The world is yours if you are real
november 2 - December 16, 2018
My gaze could now on no fair view repose,
In mournful veil conceal’d,
the world seem’d dead;
The clouds soon closed around me, as a tomb,
And I was left alone in twilight gloom.
Johann Wolfgang von Goethe. “Dedication Poem,” 1865
“Cloud is a body without a surface but not without substance.” Cloud is a surface without substance but not without body. “A body without organs.”_A form without content. A container without rigidity in an infinite state of modification. A changing proposition. A system.
Our body, an altogether different type of container, is dead in the cloud. Our bodies become indistinguishable — the cloud transforms all bodies into surface — all surface to interface. Without a distinguishable body, we work. Our work is external to us — labor processes are designed based in the physical and mental energies of the worker. In the cloud, our work is spontaneous — adding surface to bodies but still without substance. Our labor, entirely divorced from its product, gives the body pleasure, as it represents not the product of our labor but the product of our desires. Although we cannot experience our bodies in the cloud, we can witness their torture. We masochists experience pleasure based in association to private properties. That is our product.
The cloud endlessly appropriates our product. Without delegation, it repeats the aggregates that we have projected onto it. “…clouds formed in different parts of the atmosphere operate on each other, when brought near, occasioning their destruction by each other; an effect which can only be attributed to their possessing beforehand, or acquiring at the moment, the opposite Electricities.” Seeing many clouds above you, you notice their difference, you project objects onto them, you experience them as a mirror of your landscape. They look back at you with indifference.
The Chimney is pleased to present an exhibition by American artist Matt Taber. “the world is yours if you are real” is the fifth part of the exhibition series “My Name is Everybody” which explores modes of desire within a computational landscape.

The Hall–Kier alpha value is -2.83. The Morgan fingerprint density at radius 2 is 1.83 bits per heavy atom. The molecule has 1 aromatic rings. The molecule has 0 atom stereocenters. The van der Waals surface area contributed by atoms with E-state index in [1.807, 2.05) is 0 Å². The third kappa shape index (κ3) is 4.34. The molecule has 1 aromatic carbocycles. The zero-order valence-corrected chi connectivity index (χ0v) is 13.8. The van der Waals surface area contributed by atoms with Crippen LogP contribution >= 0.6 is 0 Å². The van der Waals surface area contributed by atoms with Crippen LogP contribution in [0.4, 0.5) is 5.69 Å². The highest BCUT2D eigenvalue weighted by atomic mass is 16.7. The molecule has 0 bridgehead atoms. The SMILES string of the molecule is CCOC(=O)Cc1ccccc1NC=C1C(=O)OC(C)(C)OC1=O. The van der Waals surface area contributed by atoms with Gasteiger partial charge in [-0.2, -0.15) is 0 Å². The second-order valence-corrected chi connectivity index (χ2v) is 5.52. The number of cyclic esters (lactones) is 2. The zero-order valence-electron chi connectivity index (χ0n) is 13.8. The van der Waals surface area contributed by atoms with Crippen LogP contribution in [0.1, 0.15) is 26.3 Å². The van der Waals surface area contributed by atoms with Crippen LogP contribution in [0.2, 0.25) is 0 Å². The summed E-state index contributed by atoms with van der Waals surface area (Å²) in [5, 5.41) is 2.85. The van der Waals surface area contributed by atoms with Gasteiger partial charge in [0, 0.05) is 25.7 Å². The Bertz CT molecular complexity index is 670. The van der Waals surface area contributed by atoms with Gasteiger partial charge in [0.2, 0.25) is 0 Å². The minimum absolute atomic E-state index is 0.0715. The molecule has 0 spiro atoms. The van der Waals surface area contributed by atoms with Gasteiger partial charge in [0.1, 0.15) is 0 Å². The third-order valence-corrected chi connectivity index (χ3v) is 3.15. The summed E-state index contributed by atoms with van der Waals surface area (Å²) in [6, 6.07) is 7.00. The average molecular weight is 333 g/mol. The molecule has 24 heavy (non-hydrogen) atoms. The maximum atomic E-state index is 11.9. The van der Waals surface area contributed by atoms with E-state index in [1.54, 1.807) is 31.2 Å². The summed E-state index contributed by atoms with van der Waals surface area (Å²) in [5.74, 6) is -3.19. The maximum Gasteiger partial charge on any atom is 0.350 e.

Inside The Chimney, a monumental cloud stands on a tower. The cloud, a nebulous phenomenon stands to resist the physical world and has been turned into a free-floating sign, an architecture that repeats and changes throughout time. Taber explores the mythology of the cloud and its dynamic symbolism - from the cosmological sublime to the computational cloud. The cloud stands as a system, a space that is appropriated or misappropriated with difference and repetition. A stairway allows viewers to ascend into the cloud. Two paintings of similar clouds are visible.
Depicting a future utopia in the American West, Taber describes intrapersonal desires and the landscapes that produce them. On view at the Chimney is the third trailer from “My Name is Everybody”. Caught in the computational cloud, characters roam through the pastiche American West attempting to rediscover their bodies by enacting ritualistic processes of labor. The facticity of the video resembles that of the gallery space. Is there a separation between the characters in the movie and the audience? Viewers seem trapped in that same fictional landscape and become the witness of their own datafication.
Like an eternally repeating feedback loop, our consumptive desires transform landscapes and our constructed environments feed and command our desires. Taber’s exhibition encourages viewers to see how today’s technology is presented with divine qualities and how, by creating a de-centralized sense of selfhood, the computational outgrowth has limited our relationship to the physical world.
 Johann Wolfgang von Goethe. “Dedication Poem,” in Essay on the Modifications of Clouds, by Luke Howard (Cambridge University Press, 2012) Original publication 1865.
 Hubert Damisch. A Theory of /cloud: Toward a History of Painting, (Stanford: Stanford University Press, 2002).
 Gilles Deleuze and Félix Guattari. Capitalism and Schizophrenia. (Minneapolis: University of Minnesota Press, 1983).
 Luke Howard. Essay on the Modifications of Clouds, (Cambridge University Press, 2012. Original publication 1865).
Matt Taber (b. Boston, MA, USA) completed his MFA from Columbia University and his BFA from the School of the Art Institute of Chicago.
His solo exhibitions include "In through the out door", Secret Dungeon Gallery, Brooklyn, USA (2018); "Hacienda 2", Interiors, Brooklyn, USA (2018); "Naked Earth", Elevator Mondays Gallery, Los Angeles, USA (2017); "Hacienda", Holiday Forever Gallery, Jackson Hole, USA (2017); "I want You to want Me", YOUNG WORLD Gallery, Detroit, USA (2016).
His work has been included in group exhibitions at Chimney Gallery, Brooklyn, USA (2018), The Marjorie Barrick Museum, Las Vegas, USA (2017), 032c, Berlin, Germany (2016), GUCCIVUITTON, Miami, USA (2016), Schwarzwaldallee, Basel, Switzerland (2015).
Taber has participated in Teton ArtLab (Jackson Hole, USA), The Corporation of Yaddo (Saratoga Springs, USA), The Fallen Tower (Detroit, USA), Skowhegan School of Painting and Sculpture (Skowhegan, USA), Internationale Sommeracademie (Salzburg, Austria).